Americans aren’t unanimous on much, but they overwhelmingly agree on one thing — money is the most stressful thing in their lives. There is a more complex narrative hiding under this stat, specifically when it comes to women.
A study conducted in 2019 found that 65% of women report money as their number one stressor, in comparison to just 52% of men. The numbers are high for both, but it’s telling that a larger segment of women sees money in such a negative light.
This isn’t an imagined stressor, either. The gender pay gap, the wealth gap, and things like the pink tax (the $1,300 upcharge women pay per year for female branded products) have made it harder for women to become as financially stable as their male counterparts.
The numbers are even more jarring for women of color:
- White women earn on average 79 cents to a white man’s dollar
- Asian women earn on average 90 cents to a white man’s dollar
- Black women earn on average 62 cents to a white man’s dollar
- Alaskan and American Native women earn 57 cents to a white man’s dollar
- Hispanic and Latino women earn on average 54 cents to a white man’s dollar
Wages only tell a part of the story. Women overall are less likely to invest, and when they do, they invest less but live seven years longer on average. It’s estimated that women will lose almost a million dollars over their working lifetimes because of this gap.
Then, of course, add in a global pandemic that has pushed women even further to the financial fringes.
The majority of people laid off during the pandemic were women, and they’re not getting their jobs back at the rates men are. Additionally, industries hit hardest by the pandemic, tourism and hospitality, are the biggest employers of women — particularly women of color. Then there’s the factor of schools closing and women leaving their jobs to take care of young children at home. The list goes on and on.
These are only facts and figures on paper. The reality and the implications of these gaps have tangible effects on how women live, work, and retire.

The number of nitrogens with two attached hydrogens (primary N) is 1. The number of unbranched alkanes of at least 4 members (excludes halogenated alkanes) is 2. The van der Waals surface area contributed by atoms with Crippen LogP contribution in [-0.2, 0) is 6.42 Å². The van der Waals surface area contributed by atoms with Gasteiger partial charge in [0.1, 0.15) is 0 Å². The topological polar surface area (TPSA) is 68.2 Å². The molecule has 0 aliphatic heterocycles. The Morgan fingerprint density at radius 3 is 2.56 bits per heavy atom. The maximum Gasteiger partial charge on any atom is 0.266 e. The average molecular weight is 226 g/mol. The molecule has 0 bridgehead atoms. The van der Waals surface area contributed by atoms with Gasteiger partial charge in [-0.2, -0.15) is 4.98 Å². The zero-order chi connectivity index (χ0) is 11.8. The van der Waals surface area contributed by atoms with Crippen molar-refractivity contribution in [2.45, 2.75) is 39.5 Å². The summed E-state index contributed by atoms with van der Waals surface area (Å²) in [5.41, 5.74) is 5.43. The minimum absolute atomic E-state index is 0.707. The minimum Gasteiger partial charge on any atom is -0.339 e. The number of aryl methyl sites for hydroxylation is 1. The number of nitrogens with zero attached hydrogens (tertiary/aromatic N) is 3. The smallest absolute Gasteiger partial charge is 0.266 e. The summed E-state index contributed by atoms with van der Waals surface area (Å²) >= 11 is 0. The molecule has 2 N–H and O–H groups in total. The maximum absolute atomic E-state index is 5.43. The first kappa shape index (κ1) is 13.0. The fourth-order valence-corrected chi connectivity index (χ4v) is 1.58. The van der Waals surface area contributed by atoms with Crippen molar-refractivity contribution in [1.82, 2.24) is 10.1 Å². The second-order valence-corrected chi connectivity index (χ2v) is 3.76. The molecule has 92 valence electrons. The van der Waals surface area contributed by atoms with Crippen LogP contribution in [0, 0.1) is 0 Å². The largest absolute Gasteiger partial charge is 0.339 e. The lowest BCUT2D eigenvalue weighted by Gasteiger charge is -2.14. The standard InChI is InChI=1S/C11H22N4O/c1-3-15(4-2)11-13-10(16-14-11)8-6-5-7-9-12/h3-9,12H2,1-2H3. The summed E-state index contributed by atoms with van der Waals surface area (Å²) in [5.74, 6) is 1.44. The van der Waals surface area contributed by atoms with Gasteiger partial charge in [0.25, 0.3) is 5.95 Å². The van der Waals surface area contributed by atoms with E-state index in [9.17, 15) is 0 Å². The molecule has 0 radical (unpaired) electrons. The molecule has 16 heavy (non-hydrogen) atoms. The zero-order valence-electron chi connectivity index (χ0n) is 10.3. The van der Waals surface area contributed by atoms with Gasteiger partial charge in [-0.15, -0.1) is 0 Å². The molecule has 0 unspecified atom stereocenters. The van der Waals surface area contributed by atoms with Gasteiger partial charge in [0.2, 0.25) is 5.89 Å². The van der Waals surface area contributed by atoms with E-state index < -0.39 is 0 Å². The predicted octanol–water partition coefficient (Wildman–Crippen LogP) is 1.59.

That’s why Financial Feminism isn’t a girl boss mantra — it’s an inclusive and powerful promise to change the norms and build a brighter future for all women.
When women have more money, they have more agency. They can leave toxic or abusive partnerships or decide to have children without worrying about going bankrupt. They can pay for college without going into debt (women currently own two-thirds of the total student loan debt) or fund college for future generations.
When women have financial agency, they have choice — and choice is an absolute game-changer for mental health.
So how do we get more money into the hands of women and create a more equal and just society?
Support Your Female Colleagues
A straightforward way to combat inequalities is to find ways to support women in the workplace. Supporting women in the workplace looks like discussing your salary and making sure the women you work with are being paid equally to their male counterparts.
Working mothers face incredibly challenging circumstances coming back into the workforce. A great way to lift their burdens is by implementing working-parent-friendly benefits like paid maternity and paternity leave, having space for lactating women to pump, and better support for women facing postpartum depression.
Educate Your Children About Money
Systemic change begins at the ground level — and that means teaching your children the realities of what it means to be them in the current system and the ways they can change it.
This also means teaching your boys AND girls about finances. With investing, time is money, so it’s crucial to build your financial foundation as soon as possible.
Read More: How to Talk to Kids About Finances
Vote for Systemic Change
A system this big doesn’t change through individual habits alone. We can advocate for better workplace policies at our companies, but real change happens when laws are changed.
Currently, the federal maternity leave laws for full-time employees guarantee 12 weeks of unpaid leave — which many working mothers cannot afford to take. This forces mothers back into the workplace often while their bodies have not recovered from childbirth.
Next Steps for You
When you’re struggling with finances, it can feel like everything around you is crumbling — and that weight is disproportionately on women and especially on women of color who are already shouldering so much burden. With small changes in our everyday lives and businesses and more significant changes on a national level, we can distribute this weight and help women breathe easier.
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